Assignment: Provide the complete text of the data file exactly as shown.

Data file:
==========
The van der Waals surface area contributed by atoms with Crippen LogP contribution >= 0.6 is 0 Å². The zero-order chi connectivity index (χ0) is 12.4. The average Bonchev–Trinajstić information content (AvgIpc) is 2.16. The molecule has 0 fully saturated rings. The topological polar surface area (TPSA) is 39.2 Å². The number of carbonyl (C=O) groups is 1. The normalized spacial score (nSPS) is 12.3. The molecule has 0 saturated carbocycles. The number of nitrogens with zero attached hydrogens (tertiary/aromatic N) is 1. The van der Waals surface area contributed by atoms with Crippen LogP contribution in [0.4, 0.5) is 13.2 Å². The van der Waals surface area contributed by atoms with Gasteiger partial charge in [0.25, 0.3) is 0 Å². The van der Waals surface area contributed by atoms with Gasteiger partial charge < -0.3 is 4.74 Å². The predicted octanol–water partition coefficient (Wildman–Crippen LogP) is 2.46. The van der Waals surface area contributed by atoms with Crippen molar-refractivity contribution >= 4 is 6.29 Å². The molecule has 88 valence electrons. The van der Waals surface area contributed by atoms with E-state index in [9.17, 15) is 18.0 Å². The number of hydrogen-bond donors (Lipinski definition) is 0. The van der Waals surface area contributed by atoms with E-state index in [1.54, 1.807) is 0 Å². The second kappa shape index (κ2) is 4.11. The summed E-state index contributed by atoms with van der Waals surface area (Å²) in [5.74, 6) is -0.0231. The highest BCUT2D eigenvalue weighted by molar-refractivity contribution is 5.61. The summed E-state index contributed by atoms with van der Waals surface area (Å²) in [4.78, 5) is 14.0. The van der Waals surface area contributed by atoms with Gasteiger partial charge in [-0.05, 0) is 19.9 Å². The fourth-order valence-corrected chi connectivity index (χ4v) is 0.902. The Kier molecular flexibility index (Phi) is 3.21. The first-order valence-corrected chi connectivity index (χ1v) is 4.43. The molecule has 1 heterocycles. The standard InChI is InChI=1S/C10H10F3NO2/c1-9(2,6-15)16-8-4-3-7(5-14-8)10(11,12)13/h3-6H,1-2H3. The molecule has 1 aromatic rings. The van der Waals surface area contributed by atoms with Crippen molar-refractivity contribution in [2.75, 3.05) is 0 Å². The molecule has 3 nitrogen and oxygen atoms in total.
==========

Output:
The van der Waals surface area contributed by atoms with Crippen LogP contribution >= 0.6 is 0 Å². The zero-order chi connectivity index (χ0) is 12.4. The average Bonchev–Trinajstić information content (AvgIpc) is 2.16. The molecule has 0 fully saturated rings. The topological polar surface area (TPSA) is 39.2 Å². The number of carbonyl (C=O) groups is 1. The normalized spacial score (nSPS) is 12.3. The molecule has 0 saturated carbocycles. The number of nitrogens with zero attached hydrogens (tertiary/aromatic N) is 1. The van der Waals surface area contributed by atoms with Crippen LogP contribution in [0.4, 0.5) is 13.2 Å². The van der Waals surface area contributed by atoms with Gasteiger partial charge in [0.25, 0.3) is 0 Å². The van der Waals surface area contributed by atoms with Gasteiger partial charge < -0.3 is 4.74 Å². The predicted octanol–water partition coefficient (Wildman–Crippen LogP) is 2.46. The van der Waals surface area contributed by atoms with Crippen molar-refractivity contribution >= 4 is 6.29 Å². The molecule has 88 valence electrons. The van der Waals surface area contributed by atoms with E-state index in [9.17, 15) is 18.0 Å². The number of hydrogen-bond donors (Lipinski definition) is 0. The van der Waals surface area contributed by atoms with E-state index in [1.54, 1.807) is 0 Å². The second kappa shape index (κ2) is 4.11. The summed E-state index contributed by atoms with van der Waals surface area (Å²) in [5.74, 6) is -0.0231. The highest BCUT2D eigenvalue weighted by molar-refractivity contribution is 5.61. The summed E-state index contributed by atoms with van der Waals surface area (Å²) in [4.78, 5) is 14.0. The van der Waals surface area contributed by atoms with Gasteiger partial charge in [-0.05, 0) is 19.9 Å². The fourth-order valence-corrected chi connectivity index (χ4v) is 0.902. The Kier molecular flexibility index (Phi) is 3.21. The first-order valence-corrected chi connectivity index (χ1v) is 4.43. The molecule has 1 heterocycles. The standard InChI is InChI=1S/C10H10F3NO2/c1-9(2,6-15)16-8-4-3-7(5-14-8)10(11,12)13/h3-6H,1-2H3. The molecule has 1 aromatic rings. The van der Waals surface area contributed by atoms with Crippen molar-refractivity contribution in [2.75, 3.05) is 0 Å². The molecule has 3 nitrogen and oxygen atoms in total.